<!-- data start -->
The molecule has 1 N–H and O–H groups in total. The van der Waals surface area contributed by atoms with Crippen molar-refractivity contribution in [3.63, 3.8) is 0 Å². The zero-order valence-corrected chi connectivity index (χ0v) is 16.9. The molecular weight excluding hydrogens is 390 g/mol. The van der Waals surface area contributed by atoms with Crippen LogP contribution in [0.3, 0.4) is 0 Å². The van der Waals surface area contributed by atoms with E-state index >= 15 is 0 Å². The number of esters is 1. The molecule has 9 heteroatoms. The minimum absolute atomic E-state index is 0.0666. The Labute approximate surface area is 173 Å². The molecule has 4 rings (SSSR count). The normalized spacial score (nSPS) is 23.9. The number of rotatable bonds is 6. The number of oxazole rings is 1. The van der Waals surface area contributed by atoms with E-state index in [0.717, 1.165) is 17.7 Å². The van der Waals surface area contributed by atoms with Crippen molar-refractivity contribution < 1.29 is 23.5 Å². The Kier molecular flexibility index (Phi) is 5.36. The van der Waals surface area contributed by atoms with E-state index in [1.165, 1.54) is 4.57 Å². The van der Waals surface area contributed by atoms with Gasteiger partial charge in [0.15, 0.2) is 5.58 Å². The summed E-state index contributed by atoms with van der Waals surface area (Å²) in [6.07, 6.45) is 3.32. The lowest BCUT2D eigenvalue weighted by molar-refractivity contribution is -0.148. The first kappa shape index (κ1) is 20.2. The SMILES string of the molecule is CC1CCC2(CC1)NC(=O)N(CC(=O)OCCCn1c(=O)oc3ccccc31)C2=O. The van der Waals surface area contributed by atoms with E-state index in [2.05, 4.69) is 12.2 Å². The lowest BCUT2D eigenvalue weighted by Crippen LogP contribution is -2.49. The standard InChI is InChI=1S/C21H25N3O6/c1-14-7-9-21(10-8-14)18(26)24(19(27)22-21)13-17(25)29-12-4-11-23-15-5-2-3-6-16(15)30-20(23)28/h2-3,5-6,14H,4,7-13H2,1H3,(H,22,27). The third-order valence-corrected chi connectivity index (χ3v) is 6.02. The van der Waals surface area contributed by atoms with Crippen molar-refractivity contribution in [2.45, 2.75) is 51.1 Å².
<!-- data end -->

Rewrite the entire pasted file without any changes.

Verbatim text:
The molecule has 1 N–H and O–H groups in total. The van der Waals surface area contributed by atoms with Crippen molar-refractivity contribution in [3.63, 3.8) is 0 Å². The zero-order valence-corrected chi connectivity index (χ0v) is 16.9. The molecular weight excluding hydrogens is 390 g/mol. The van der Waals surface area contributed by atoms with Crippen LogP contribution in [0.3, 0.4) is 0 Å². The van der Waals surface area contributed by atoms with E-state index >= 15 is 0 Å². The number of esters is 1. The molecule has 9 heteroatoms. The minimum absolute atomic E-state index is 0.0666. The Labute approximate surface area is 173 Å². The molecule has 4 rings (SSSR count). The normalized spacial score (nSPS) is 23.9. The number of rotatable bonds is 6. The number of oxazole rings is 1. The van der Waals surface area contributed by atoms with E-state index in [0.717, 1.165) is 17.7 Å². The van der Waals surface area contributed by atoms with Crippen molar-refractivity contribution < 1.29 is 23.5 Å². The Kier molecular flexibility index (Phi) is 5.36. The van der Waals surface area contributed by atoms with E-state index in [1.165, 1.54) is 4.57 Å². The van der Waals surface area contributed by atoms with Gasteiger partial charge in [0.15, 0.2) is 5.58 Å². The summed E-state index contributed by atoms with van der Waals surface area (Å²) in [6.07, 6.45) is 3.32. The lowest BCUT2D eigenvalue weighted by molar-refractivity contribution is -0.148. The first kappa shape index (κ1) is 20.2. The SMILES string of the molecule is CC1CCC2(CC1)NC(=O)N(CC(=O)OCCCn1c(=O)oc3ccccc31)C2=O. The van der Waals surface area contributed by atoms with E-state index in [2.05, 4.69) is 12.2 Å². The lowest BCUT2D eigenvalue weighted by Crippen LogP contribution is -2.49. The standard InChI is InChI=1S/C21H25N3O6/c1-14-7-9-21(10-8-14)18(26)24(19(27)22-21)13-17(25)29-12-4-11-23-15-5-2-3-6-16(15)30-20(23)28/h2-3,5-6,14H,4,7-13H2,1H3,(H,22,27). The third-order valence-corrected chi connectivity index (χ3v) is 6.02. The van der Waals surface area contributed by atoms with Crippen molar-refractivity contribution in [2.45, 2.75) is 51.1 Å².